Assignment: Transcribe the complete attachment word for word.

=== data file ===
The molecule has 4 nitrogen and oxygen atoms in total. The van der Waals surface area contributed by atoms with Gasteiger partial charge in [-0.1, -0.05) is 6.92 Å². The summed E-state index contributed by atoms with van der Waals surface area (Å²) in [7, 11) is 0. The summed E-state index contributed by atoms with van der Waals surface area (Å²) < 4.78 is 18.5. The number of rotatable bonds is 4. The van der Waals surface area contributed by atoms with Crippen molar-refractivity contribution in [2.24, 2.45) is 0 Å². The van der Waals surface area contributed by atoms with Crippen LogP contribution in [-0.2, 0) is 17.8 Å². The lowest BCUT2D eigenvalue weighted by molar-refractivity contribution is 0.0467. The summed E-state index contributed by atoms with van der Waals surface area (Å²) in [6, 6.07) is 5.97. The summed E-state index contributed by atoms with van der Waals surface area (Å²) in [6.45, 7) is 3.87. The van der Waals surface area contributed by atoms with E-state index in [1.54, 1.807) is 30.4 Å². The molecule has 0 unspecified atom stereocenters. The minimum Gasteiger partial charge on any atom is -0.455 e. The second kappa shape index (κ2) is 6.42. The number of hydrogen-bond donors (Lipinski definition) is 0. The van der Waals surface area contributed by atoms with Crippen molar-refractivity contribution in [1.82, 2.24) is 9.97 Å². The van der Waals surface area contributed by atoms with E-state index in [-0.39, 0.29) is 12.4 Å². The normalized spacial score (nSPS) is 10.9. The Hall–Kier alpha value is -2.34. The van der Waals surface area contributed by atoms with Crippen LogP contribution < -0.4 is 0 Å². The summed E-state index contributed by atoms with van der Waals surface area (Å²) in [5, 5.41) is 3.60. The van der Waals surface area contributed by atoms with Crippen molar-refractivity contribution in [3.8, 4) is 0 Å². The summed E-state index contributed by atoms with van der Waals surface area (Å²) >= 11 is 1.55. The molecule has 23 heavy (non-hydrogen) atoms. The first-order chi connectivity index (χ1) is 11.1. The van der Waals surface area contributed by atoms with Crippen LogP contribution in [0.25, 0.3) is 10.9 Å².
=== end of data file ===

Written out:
The molecule has 4 nitrogen and oxygen atoms in total. The van der Waals surface area contributed by atoms with Gasteiger partial charge in [-0.1, -0.05) is 6.92 Å². The summed E-state index contributed by atoms with van der Waals surface area (Å²) in [7, 11) is 0. The summed E-state index contributed by atoms with van der Waals surface area (Å²) < 4.78 is 18.5. The number of rotatable bonds is 4. The van der Waals surface area contributed by atoms with Crippen molar-refractivity contribution in [2.24, 2.45) is 0 Å². The van der Waals surface area contributed by atoms with Crippen LogP contribution in [-0.2, 0) is 17.8 Å². The lowest BCUT2D eigenvalue weighted by molar-refractivity contribution is 0.0467. The summed E-state index contributed by atoms with van der Waals surface area (Å²) in [6, 6.07) is 5.97. The summed E-state index contributed by atoms with van der Waals surface area (Å²) in [6.45, 7) is 3.87. The van der Waals surface area contributed by atoms with E-state index in [1.54, 1.807) is 30.4 Å². The molecule has 0 unspecified atom stereocenters. The minimum Gasteiger partial charge on any atom is -0.455 e. The second kappa shape index (κ2) is 6.42. The number of hydrogen-bond donors (Lipinski definition) is 0. The van der Waals surface area contributed by atoms with Crippen molar-refractivity contribution in [1.82, 2.24) is 9.97 Å². The van der Waals surface area contributed by atoms with E-state index in [-0.39, 0.29) is 12.4 Å². The normalized spacial score (nSPS) is 10.9. The Hall–Kier alpha value is -2.34. The van der Waals surface area contributed by atoms with Crippen LogP contribution < -0.4 is 0 Å². The summed E-state index contributed by atoms with van der Waals surface area (Å²) in [5, 5.41) is 3.60. The van der Waals surface area contributed by atoms with Crippen molar-refractivity contribution in [3.8, 4) is 0 Å². The summed E-state index contributed by atoms with van der Waals surface area (Å²) >= 11 is 1.55. The molecule has 23 heavy (non-hydrogen) atoms. The first-order chi connectivity index (χ1) is 11.1. The van der Waals surface area contributed by atoms with Crippen LogP contribution in [0.25, 0.3) is 10.9 Å².